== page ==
It’s the type of wreck that most frequently leaves no survivors — a high speed, head-on collision. An early morning crash on the turnpike close to Exit 2 in south Miami-Dade claimed two victims after drivers collided when one entered the highway headed in the wrong direction.
The force of the impact battered both vehicles and forced rescue crews to spend hours extricating the mangled bodies of the two drivers. There were no passengers in either car.
According to investigators with the Florida Highway Patrol, one driver entered the highway and proceeded to drive in the wrong direction until plowing into a car headed south at around 3 a.m.
For one parent, it is like reliving a nightmare from which there is no relief upon awakening. His daughter and her friend died under similar circumstances in 2013 on the Sawgrass Expressway after being struck by an impaired driver headed in the wrong direction.
He said that upon hearing the news of another senseless head-on collision, “Our bodies shake and tremble and we just think of our daughter every time this happens again.”
He has channeled his grief and anger into activism, campaigning to have warning signs erected beside the exits to warn drivers that they are headed in the wrong direction. The signs also capture video of the errant drivers, auto-dials 911 and flashes warnings on warning signs for oncoming vehicles to see.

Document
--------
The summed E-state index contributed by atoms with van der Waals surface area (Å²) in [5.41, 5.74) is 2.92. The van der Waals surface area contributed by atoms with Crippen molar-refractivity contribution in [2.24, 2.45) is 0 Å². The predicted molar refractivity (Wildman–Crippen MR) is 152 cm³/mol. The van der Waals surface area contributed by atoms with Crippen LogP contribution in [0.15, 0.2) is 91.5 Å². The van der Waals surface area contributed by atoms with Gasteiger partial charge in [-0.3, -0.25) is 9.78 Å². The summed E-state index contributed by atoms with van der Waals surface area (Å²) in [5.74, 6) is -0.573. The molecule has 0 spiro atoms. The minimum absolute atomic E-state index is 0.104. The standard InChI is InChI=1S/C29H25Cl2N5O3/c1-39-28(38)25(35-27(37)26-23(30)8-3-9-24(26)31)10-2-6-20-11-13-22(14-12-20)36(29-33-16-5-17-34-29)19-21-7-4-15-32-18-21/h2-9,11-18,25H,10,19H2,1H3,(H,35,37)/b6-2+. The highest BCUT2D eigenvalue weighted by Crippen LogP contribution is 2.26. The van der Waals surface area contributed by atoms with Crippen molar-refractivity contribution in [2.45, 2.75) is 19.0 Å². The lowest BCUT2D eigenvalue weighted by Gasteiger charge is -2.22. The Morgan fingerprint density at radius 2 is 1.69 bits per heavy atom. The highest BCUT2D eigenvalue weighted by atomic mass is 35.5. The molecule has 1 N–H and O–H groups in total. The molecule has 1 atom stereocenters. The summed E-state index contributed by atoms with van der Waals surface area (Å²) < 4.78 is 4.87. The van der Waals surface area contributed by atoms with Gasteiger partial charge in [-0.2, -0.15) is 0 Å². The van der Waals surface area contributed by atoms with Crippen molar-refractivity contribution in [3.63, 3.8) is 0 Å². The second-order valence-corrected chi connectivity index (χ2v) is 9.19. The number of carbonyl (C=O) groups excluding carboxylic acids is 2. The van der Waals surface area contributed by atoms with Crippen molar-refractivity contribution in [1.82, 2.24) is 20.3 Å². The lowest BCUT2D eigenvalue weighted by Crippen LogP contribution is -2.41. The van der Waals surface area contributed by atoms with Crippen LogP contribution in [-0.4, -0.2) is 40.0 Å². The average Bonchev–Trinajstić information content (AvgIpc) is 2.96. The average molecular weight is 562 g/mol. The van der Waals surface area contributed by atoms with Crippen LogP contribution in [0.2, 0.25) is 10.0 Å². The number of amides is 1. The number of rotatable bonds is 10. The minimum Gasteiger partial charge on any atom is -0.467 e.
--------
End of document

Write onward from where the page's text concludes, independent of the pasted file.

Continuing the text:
He formed the group, ‘Marisa’s Way,’ named after his daughter, and their newest goal is establishing a system of sensors to detect wrong-way traffic when they first enter the highway. Before they are able to inflict death and destruction to another unwary driver, poles made out of plastic materials would surge out of the roadway as warning to turn their vehicle around.
Approximately eight of them would block the lane, spelling out “wrong way” on each plastic pole, effectively shutting down the lane.
Whether the driver is impaired or merely confused, these poles can alert them to the perilous path ahead. The parent and his group plan to present their proposal to the state Department of Transportation. Beginning early next year, they also plan to introduce it to the state legislature.
While nothing can replace a lost loved one, seeking compensation through the Florida civil court system can help hold wrong-way drivers accountable for their actions.
Source: CBS Miami, “Deadly Wrong-Way Wreck Claims Two Lives,” Ted Scouten, July 19, 2015